During this interview, misleading statements are made, allowing the audience to interpret things about an ADHD diagnosis that are false. Mr. Swartz states that medical practitioners and parents do not look at other potential causes for difficulties with focusing. He ignores medical guidelines that state that all other potential disorders whose symptoms may mimic ADHD must be ruled out when assessing for ADHD. Guidelines further state that ADHD symptoms must be severe enough to cause impairment, and evident in more than one setting, for ADHD to be diagnosed. Mr. Swartz describes diagnosable inattention as a child who can’t do anything for more than a few seconds. This statement indicates how little he really knows about ADHD since children with ADHD can hyper-focus for hours at a time, if they find something engaging and stimulating.
Do pharmaceutical companies attempt to promote their products? There is no denying that they do. They are for-profit companies, after all. This is why advertising of medication is not allowed in this country. Thankfully, Jian did make this point himself, although very briefly. Physicians are courted by “Big Pharma” for every drug they manufacture; this is a fact. But, we trust them to use their training and judgement to keep this in perspective when treating all other conditions with medication. Why should treating ADHD be any different?
Are there physicians in the US who are misdiagnosing children, adolescents, and young adults with ADHD because parents want their child to be better behaved and get better grades? If so, that is a shame, and should be dealt with. Are university students in the US and here in Canada misusing ADHD medication to “pull all-nighters” trying to finish excessive work-loads or boost their grade average? Certainly, and perhaps universities should address why these students feel the need to do so. Yes, these issues need to be discussed; but ADHD is a medical condition and has the right he be treated as such when discussed in the media. In my personal view, media should be aiming to provide up-to -date medical information backed by scientific research, but that may be naïve. At least CBC should allow for a balanced Canadian medical perspective rather than contributing to the continued controversies and misinformation surrounding ADHD for ratings.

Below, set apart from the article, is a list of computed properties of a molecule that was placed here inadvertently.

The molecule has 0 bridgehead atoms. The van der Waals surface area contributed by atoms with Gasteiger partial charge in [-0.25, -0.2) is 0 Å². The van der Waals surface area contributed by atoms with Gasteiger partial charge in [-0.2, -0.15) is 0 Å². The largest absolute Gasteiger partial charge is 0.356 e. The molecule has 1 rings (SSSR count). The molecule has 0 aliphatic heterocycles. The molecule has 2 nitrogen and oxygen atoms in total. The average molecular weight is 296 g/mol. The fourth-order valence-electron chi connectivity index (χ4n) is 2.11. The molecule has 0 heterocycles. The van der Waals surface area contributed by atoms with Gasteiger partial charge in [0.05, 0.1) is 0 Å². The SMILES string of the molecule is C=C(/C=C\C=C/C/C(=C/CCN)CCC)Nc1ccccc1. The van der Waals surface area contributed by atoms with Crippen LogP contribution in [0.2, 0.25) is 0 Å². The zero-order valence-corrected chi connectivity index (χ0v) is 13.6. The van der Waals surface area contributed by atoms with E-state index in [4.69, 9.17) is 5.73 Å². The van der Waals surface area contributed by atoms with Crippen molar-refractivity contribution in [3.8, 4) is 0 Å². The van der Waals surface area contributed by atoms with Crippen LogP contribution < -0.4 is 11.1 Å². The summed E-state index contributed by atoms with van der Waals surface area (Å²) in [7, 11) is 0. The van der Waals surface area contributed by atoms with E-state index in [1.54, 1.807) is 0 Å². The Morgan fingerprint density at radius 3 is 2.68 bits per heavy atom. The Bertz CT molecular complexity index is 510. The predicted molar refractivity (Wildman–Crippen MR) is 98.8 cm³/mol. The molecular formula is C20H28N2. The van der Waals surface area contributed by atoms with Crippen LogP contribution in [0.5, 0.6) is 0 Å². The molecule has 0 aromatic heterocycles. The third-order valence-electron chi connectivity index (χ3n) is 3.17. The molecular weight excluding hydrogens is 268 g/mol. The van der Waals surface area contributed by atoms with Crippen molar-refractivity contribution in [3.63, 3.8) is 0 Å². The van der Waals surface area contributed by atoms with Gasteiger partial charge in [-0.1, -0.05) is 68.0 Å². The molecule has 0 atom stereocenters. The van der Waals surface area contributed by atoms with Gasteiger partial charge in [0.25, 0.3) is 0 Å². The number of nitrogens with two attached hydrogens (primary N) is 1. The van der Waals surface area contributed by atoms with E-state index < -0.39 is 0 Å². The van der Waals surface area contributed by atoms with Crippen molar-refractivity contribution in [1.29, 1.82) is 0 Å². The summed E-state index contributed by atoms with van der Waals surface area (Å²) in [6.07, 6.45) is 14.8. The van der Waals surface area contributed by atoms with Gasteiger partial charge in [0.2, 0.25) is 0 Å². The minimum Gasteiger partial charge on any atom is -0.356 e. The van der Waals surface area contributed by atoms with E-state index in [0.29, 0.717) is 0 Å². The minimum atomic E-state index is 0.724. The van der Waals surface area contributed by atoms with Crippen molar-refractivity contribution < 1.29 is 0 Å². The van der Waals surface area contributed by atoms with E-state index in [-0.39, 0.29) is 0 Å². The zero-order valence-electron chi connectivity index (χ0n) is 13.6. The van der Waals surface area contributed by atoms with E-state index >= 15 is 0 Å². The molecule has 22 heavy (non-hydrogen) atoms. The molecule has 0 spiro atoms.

In the past twenty years, I have worked with many dedicated ADHD medical practitioners; and have spoken to thousands of parents desperately struggling to find the best care and treatment for their children with ADHD who do not take this disorder lightly. Therefore, I find it insulting that many journalists would rather sensationalize the topic than ensure that an accurate Canadian medical perspective on ADHD is available for their listeners.
To listen to the interview access
If you feel inclined to comment to CBC
Although I searched, I was unable to access a published comment to the NY Times article by a Canadian ADHD expert, but here two interesting comments from Dr. Thomas E. Brown:
President and Executive Director
Canadian Association of ADHD Awareness (CADDAC)